Joint blog post by Ed Dadswell and Tabea Rauscher
Our latest Corporate Design sprint was intended to bring us closer to our goal: develop prototypes and examples of how the EMBL master brand could be implemented across products.
The kick-off meeting made it clear that we should keep our design principles in mind, especially the keep it simple idea. Simple in terms of structure, simple in terms of process, and simple in terms of making the content accessible and targeted to our audiences.
We created a table of contents and a strategic concept for each of these brochures:
EMBL Annual Report: This product is primarily intended for funders, in particular for Council delegates to share with their science ministries. The Annual Report should show progress towards the stated goals of the EMBL Programme and provide a financial update.
EMBL-EBI Annual Scientific Report: This product is primarily intended for EMBL-EBI’s funders and to support the SAC review. It should address a scientific audience.
EMBLetc.: This product was originally a bi-monthly staff newsletter, but since its 2014 redesign has had a broader community focus, including alumni. We aimed to develop a concept where EMBLetc. could inspire a number of audiences, including staff, potential recruits, alumni, and funders. The new magazine should sit well with the other publications above.
We wanted to show the same collaborative approach in this blog post that worked so well in the sprint, so we’ll answer the same questions from our individual perspectives. Ed answers on behalf of the content team, Tabea on behalf of the design team.
What is your aim when it comes to creating a strategic concept?
Ed: The most important thing is to find an engaging way to give people the content they need. Even if someone is reading a publication like the Annual Report or the EMBL-EBI Annual Scientific Report purely to find out certain information, we’re missing an opportunity if we don’t also aim to communicate with them in a meaningful way. And with a publication like EMBLetc., we want to show people the inspirational side of EMBL and the work we’re doing here. We need to think carefully about our audiences, so that we give them the right information in a way that is useful to them as well as inspiring them.
Tabea: The main goal is to make sure that we keep our design principles as well as the overall visual framework in mind. Especially its performance on digital channels. That means thinking about page flow, visual engagement, emotional impact, and appealing images.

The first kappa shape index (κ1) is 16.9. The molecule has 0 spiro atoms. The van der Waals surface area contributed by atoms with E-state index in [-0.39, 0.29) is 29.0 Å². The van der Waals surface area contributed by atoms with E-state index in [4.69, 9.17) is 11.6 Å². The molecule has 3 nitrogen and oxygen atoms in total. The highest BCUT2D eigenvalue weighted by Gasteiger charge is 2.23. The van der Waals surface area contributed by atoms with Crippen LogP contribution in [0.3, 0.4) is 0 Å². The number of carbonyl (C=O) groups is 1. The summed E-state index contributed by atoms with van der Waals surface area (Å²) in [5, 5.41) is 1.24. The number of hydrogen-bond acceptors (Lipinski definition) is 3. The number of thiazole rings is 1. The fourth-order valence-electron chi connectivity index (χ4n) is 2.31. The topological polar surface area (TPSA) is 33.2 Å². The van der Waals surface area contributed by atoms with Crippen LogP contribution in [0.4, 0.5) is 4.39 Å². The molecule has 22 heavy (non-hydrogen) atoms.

What was your main focus during the sprint?
Ed: We thought through our aims for each of these publications and planned out their content, including suggested word and page counts to assist the design team in creating prototype layouts. We considered the kinds of formats we should be using in each publication and how they fit with audience needs.
Tabea: The goal was to design page navigation, page numbering, image style, graphical elements, divider pages, and font hierarchy. The specific design features and different application on the three brochures are basically the first steps towards a holistic visual language.
Last but not least: show, don’t tell
In order to feed the strategic outcome into our visual framework, we started to work on a scheme, which can be applied on different channels. This is basically the start of a visual calibration linked to our user centric approach.
As always, we applied some of the strategic ideas on covers, this time for each of the brochures:
Ed and Tabea: We created a table of contents for each brochure, including types of texts and rough pageflow. It was clear, that – in general – texts should be shorter, visuals more emotional, and content more inspirational. Both teams are now ready to plan next sprints in their specific fields.
Thanks for all your contributions (in alphabetical order): Roberto Aarnio, Iulia Cartasiova, Spencer Phillips, Oana Stroe.